April 6- Peas

April 13- Aunt Molly’s Ground Cherry- David has grown these the past couple of years, so they shouldn’t be a total mystery. Here is a description from Slow Food USA Ark of Taste- “This heirloom is not actually a cherry, but rather a small ground tomato. The fruits were recorded in horticultural literature as early as 1837 in Pennsylvania and are still common today at roadside stands in late summer. This outstanding Polish variety is prized for its clean flavor.  This tomato has pineapple and vanilla flavor.  Because of their high pectin count, they can be used for preserves, pies, over ice cream or in fresh fruit salads”.

Poha Berry- These will be a new offering this season. It is also known as Cape Gooseberry. The Poha Berry is a popular fruit berry in Hawaii. The berry is sweet/tart with smooth, waxy orange skin. The berries are often made in a jam. They are also a treat in salads.

Okra- David grew okra for the first time two years ago. Last year things didn’t work out, but this year okra will be back. When buying fresh okra, look for young pods free of bruised, tender but not soft,and no more than four inches long. They can be stored in the refrigerator in a paper bag or wrapped in a paper towel in a perforated plastic bag for two to three days.

Tomatillo- It is related to the cape gooseberry. Fruit should be firm and bright green. It should also be firm. A staple of Mexican cuisine.

4/14- Crosnes. Ok. First Ficoide Glaciale and now this? What is this? First, it is pronounced crones, despite the spelling. It is an Asian member of the mint family, known for its edible and unusual-shaped tubers. Described as looking like a string of mutant, spiral pearls. Usually about two inches in length, about ½ inch in diameter. They have a crunchy texture and earthy flavor. Similar to a Jerusalem artichoke in taste- Crosne offers a vague, nutty sweetness. They will be available in late fall.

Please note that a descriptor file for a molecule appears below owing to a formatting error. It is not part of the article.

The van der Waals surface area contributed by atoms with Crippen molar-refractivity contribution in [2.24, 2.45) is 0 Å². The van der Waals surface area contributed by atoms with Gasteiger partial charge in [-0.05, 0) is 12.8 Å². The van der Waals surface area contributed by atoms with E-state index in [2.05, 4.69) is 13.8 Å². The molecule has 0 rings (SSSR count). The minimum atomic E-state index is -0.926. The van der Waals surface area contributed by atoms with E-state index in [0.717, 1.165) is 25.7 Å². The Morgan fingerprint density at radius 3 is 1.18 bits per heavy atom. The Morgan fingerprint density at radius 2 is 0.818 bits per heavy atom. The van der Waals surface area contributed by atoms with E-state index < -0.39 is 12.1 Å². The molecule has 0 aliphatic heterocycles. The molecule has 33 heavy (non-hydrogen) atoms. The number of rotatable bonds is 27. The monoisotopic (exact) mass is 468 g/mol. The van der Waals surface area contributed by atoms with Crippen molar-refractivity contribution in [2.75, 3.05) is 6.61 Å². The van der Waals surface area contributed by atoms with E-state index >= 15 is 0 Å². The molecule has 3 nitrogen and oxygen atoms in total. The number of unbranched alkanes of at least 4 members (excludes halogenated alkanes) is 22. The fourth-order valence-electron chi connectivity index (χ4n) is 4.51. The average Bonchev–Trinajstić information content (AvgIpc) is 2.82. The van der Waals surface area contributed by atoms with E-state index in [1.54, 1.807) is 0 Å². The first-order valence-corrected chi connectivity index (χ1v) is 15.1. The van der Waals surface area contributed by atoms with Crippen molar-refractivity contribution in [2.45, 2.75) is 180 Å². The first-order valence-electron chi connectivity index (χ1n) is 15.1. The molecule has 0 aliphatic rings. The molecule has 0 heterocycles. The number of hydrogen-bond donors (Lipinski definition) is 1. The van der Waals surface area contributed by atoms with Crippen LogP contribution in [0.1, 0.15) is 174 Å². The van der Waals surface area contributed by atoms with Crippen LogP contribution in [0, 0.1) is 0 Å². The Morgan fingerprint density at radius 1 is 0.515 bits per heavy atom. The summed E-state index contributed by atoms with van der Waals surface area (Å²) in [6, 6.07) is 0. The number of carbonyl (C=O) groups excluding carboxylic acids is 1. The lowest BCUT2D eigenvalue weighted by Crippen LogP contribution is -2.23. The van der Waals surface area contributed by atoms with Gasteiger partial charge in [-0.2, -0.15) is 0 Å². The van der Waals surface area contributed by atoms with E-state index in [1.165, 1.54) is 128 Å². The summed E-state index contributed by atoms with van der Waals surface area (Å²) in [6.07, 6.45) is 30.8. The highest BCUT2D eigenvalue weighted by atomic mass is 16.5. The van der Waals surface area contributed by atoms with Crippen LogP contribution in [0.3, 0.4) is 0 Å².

4/14- Yacon (Peruvian Ground Apple). Oh boy, something else you’ve probably never heard of. And what is this? Well, it is grown for its crisp, sweet tasting tuberous roots, similar to a jicama. It has a slightly sweet resinous and floral flavor, similar to violet. While it is mainly used for its tubers, the leaves can be made into a tea.

4/14- Britton Shiso: Green leaves with red undersides. Can be used as part of a salad mix. The larger leaves can be used as sushi wraps. David has grown, and will be growing this season, both red and green shiso. Shiso has a slight lemon/mint flavoring. Apart from adding to a salad or as a sushi wrap, shiso can be used, among various ways, to make a shiso mojito, as flavoring in rice, and to make as a soup.

One of David’s pleasures in farming is to grow items that are off the beaten path. In his passion for farming, David tries to walk both roads of a diverging path- he grows traditional and nontraditional items for the joy of it.

A couple of quick notes- on 4/17 and 4/18 many plants were moved out of the greenhouse to the tables in front of the greenhouse. This will allow the plants to ‘harden’, to acclimate to being out of doors in anticipation of planting sometime late next week or early the week after.
On 4/16, 4/17, and 4/18 David spent a lot of time on the tractor using his spader to start preparing the soil for planting. Freshly turned soil is a beautiful sight.

Eat healthy. Support local farmers. Support organic farming. Support sustainable farming. Support labeling of GMO’s.